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RIM remains embroiled in several lawsuits

|Written By By Patricia Chisholm

Last week, Waterloo, Ont.-based Research in Motion was denied two motions by a U.S. District Court judge to enforce a settlement agreement with NTP Inc. and to stop court proceedings while the Patent and Trademark office re-examines NTP's patents.

This could open the door to a possible injunction that would stop sales of the wildly popular BlackBerry mobile e-mail devices and shut down BlackBerry service in the U.S. Meanwhile, RIM is seeking an appeal to the U.S. Supreme Court and expects the court to decide in the upcoming months whether to hear that appeal and  review its four-year dispute with NTP.

Also last week, a five-day hearing began in the U.K., where a London court is considering a dispute between RIM and Inpro Licensing SARL. RIM is asking the High Court to rule that a patent held by Inpro is invalid. While Inpro says the patent relates to RIM technology used in the BlackBerry, RIM says the patent is merely for a simple idea that is either "anticipated or obvious."

Apart from the NTP case, RIM has been embroiled in several lawsuits over the last few years, a situation that some U.S. commentators have said is not unexpected, given its spectacular success.

In September, RIM was sued by Eatoni Ergonomics Inc., a small tech company, over what it claimed was an infringement of Eatoni's patented keyboard technology. The company has asked RIM to buy it for $2.4 million.

In the wake of its dispute with NTP, RIM has also gone on the offensive, suing companies such as Good Technology Inc. and Palm, Inc., eventually settling with them.

Currently, it is playing a waiting game in the massive NTP suit, which may be the largest-ever patent infringement suit.

NTP, the small company formed to hold the patents of now deceased inventor Thomas Campana, Jr., sued RIM in 2001 in a Virginia court over patent infringement related to the BlackBerry device.

RIM lost and in May 2003 was ordered to pay more than US$200 million in damages and a royalty of 8.55 per cent on future U.S. sales. An injunction was stayed pending an appeal.

In December 2004, the U.S. Court of Appeals for the Federal Circuit ruled against RIM but said part of the trial ruling was flawed and sent the case back to the Virginia court for reconsideration.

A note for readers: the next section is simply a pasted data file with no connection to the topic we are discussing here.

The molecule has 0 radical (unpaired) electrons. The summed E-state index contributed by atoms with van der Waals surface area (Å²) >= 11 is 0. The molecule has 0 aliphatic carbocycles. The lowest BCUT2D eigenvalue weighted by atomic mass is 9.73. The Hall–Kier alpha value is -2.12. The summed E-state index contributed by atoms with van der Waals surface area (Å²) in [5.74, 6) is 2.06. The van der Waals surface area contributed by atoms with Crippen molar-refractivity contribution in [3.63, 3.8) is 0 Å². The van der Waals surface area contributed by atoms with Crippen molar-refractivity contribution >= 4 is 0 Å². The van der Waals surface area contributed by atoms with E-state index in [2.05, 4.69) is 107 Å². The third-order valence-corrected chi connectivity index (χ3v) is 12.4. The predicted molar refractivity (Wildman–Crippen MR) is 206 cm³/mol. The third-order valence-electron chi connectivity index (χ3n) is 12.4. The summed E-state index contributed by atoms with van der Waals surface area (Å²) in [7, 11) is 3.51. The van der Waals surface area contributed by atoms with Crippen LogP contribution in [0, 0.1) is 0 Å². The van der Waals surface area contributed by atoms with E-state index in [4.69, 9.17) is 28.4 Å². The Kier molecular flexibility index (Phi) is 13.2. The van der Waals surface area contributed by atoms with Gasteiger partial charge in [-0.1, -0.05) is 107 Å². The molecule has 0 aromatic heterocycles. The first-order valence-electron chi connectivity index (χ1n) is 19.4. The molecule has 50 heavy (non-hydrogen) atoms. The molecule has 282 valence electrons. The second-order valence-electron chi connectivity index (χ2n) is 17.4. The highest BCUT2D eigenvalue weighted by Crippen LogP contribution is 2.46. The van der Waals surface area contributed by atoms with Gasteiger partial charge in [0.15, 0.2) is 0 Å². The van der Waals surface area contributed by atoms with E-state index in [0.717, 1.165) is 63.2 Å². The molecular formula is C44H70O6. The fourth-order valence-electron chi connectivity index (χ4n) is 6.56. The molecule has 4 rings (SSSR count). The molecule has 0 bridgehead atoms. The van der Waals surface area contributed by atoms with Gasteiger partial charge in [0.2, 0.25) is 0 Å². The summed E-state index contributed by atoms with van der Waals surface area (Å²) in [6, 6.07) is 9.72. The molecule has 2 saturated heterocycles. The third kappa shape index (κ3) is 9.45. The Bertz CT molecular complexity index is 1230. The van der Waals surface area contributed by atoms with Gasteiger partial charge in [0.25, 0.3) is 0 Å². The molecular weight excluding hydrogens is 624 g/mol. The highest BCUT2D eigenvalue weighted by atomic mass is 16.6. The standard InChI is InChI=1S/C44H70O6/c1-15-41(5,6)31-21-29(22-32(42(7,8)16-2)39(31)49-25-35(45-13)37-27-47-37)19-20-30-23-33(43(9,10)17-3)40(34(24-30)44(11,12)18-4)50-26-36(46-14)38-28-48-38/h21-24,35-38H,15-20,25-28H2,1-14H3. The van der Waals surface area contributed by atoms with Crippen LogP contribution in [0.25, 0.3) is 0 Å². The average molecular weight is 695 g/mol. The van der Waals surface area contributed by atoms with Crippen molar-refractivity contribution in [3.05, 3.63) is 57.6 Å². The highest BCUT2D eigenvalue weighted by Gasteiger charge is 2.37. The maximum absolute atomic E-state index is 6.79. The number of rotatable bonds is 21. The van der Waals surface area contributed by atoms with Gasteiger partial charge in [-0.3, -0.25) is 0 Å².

Last June, a proposed $450-million settlement fell apart. In August, the appeal court revised its decision but again sent the case back for review.

In September, the U.S. patent office issued an initial ruling rejecting the final eight of NTP's patents, in addition to seven others it had already rejected.

Currently, RIM is waiting to hear whether the U.S. Supreme Court will review the issue of when injunctions should be used in patent infringement cases of this kind. However, the top court recently agreed to rule on the same issue in the case of eBay Inc., which is involved in a suit with a small company that also won a patent ruling. A decision in eBay's favour would likely be of assistance to RIM.

The injunction issue will have widespread consequences. RIM sells 70 per cent of its BlackBerrys in the U.S., with its number of subscribers continuing on a strong upward curve. So addicted have users become that terms like "crackberry" are becoming common and the sight of employees bent over their BlackBerrys in meetings is now known as the "executive prayer."

It even made the news a few months ago when U.S. rap star Diddy announced he would be putting away his BlackBerry for two weeks while he performed in a play.

So integral has the BlackBerry become to the work world that last month the U.S. government intervened in the NTP case when it became apparent that the injunction granted against RIM in 2003, but stayed pending an appeal, might be enforced. The U.S. government asked for at least 90 days' notice of any injunction. The government wants to know well in advance if RIM will be prevented from providing "services that would be essential for the federal government."

The government filing also said that extra time was necessary to allow the U.S. patent office to complete its final consideration of the validity of the NTP patents.

Alan Gahtan, a Toronto IP lawyer with no connection to the RIM case, noted that in his view there are very few situations of this kind where an injunction is justified.

"It would not be hard to determine what the damages are, as RIM is a public company. Why would this company [NTP] not be satisfied by receiving damages after the fact? Using injunctions in this kind of case is really just giving a super weapon to the plaintiff to extort money from a defendant, even if they are infringing."

It does not seem like an appropriate remedy in a situation where it cannot be shown there is irreparable harm, he added.

He also noted that the RIM case is intriguing because of the cross-border issues. Even though it appears that not all of the processes required to fulfill the patent are taking place in the U.S. (much of the BlackBerry service is run out of Canada), it is being counted as infringement within the U.S.

"What they have done is basically given extra-territorial effect to U.S. patent law. . . to me that is disappointing, because it means a company doesn't even have to go and get a patent in Canada."

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